Athletics News

Andy Baddeley on elite racing ‘comeback’ aged 41

Andy Baddeley on elite racing 'comeback' aged 41

The 3:49 miler ran in the 1km time trial at the Podium Festival

Andy Baddeley is excited to be back in action once again.

It’s been eight years since Baddeley – who won the Dream Mile in Oslo with his personal best of 3;49.38 back in 2008 – last raced on the track.

Baddeley’s last race, just before Christmas, was the Valencia Marathon where he clocked 2:53.49 on his debut over 26.2 miles.

Safe to say, a time trial over 1km was slightly different.

The 41-year-old, who ran 2:16.99 over the distance back in 2007 and is still joint-eighth on the UK all-time list – ran an impressive 2:39.45, partnering with Mizuno, at the Podium Festival in Leicester (March 16).

After the race, AW caught up with Baddeley on his 1km time trial, the current crop of British milers and why rivalries in sport are so important.

Full Q&A below:

Andy Baddeley wins Oslo Dream Mile in 2008 (Getty)

How does it feel to be back racing once again?

Yeah, being back in this racing environment amongst I supposed the elite level of athletics, is great. It’s the first time I’ve raced like this since 2016 and that’s bonkers. I got the phone call from Graham [Johnson] at Mizuno, asking if I could come and race in the 5km.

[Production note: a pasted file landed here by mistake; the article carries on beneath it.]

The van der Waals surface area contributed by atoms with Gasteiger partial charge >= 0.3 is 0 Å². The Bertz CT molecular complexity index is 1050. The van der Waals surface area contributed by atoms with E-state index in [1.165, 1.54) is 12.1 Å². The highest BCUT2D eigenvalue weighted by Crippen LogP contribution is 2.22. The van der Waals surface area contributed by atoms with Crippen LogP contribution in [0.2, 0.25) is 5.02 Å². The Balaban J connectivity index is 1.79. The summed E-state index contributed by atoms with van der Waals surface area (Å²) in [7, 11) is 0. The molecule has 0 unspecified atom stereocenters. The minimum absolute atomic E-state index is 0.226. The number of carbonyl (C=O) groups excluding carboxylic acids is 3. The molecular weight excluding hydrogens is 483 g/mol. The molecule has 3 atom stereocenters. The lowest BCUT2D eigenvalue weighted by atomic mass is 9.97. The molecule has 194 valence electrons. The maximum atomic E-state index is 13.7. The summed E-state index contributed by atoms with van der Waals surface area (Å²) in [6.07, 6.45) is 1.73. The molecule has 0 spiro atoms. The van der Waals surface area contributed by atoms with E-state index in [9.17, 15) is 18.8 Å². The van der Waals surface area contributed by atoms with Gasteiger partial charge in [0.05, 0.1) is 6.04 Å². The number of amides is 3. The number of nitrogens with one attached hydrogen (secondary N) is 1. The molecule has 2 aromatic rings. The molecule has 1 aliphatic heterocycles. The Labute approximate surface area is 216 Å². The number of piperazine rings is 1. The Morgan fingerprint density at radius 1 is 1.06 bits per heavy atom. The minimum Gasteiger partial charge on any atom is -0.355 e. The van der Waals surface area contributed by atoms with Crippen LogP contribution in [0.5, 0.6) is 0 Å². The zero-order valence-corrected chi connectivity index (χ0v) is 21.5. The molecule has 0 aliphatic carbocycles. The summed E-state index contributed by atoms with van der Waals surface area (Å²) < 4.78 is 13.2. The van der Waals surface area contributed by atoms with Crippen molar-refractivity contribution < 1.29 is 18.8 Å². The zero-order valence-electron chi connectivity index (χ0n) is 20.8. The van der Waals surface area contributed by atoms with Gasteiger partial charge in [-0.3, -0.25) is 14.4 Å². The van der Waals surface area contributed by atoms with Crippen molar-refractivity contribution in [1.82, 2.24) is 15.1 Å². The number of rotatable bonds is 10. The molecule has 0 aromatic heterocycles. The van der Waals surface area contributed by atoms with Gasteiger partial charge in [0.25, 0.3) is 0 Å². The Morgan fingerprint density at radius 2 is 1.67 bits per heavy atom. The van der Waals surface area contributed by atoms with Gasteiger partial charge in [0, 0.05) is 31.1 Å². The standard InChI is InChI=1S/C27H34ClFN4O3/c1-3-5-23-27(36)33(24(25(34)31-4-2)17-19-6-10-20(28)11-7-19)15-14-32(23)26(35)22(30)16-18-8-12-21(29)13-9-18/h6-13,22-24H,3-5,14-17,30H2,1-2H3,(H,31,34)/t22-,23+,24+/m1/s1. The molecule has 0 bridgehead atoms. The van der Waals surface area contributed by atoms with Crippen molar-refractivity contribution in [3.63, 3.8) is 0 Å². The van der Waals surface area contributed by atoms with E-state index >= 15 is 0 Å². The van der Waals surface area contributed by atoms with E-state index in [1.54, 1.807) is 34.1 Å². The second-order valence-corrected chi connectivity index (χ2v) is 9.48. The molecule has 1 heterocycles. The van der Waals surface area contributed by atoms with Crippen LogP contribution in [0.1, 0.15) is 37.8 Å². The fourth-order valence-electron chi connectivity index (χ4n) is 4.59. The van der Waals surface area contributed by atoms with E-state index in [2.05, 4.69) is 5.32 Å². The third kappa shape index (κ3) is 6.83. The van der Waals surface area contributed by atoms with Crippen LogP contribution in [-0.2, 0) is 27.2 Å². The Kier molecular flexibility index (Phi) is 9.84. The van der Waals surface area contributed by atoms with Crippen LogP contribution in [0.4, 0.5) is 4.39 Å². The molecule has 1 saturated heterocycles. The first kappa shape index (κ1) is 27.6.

However, there was a roster of 5km runners that were so much faster than my current level of fitness that he asked me if I’d do the 1km time trial. The last race I did before Christmas was a marathon so doing the 1km was absolutely bonkers!

What was the atmosphere like racing on this circuit? 

I’ve missed this [kind of atmosphere]. It’s almost visceral and you can hear the coaches, family and training groups all shouting for each other, leaning over the barriers. It’s also a really small circuit here as well and it’s built and built!

I’d have loved to have faced in something like this in Leicester. The innovation from the Podium 5k series is doing a lot for the top end of athletics. I see these events, Friday Night Under the Lights 5km and also Night of the 10,000m PBs and they are getting more people interested. You can hear the music and cheering and there was nothing like this when I was running. It’s such a massive difference.

Andy Baddeley leads Mo Farah (Mark Shearman)

When you think about what you did in your career and the success of British miling is now, how do you reflect on that?

The strength in British middle distance running right now is crazy. I was in a generation where we were striving to be the…

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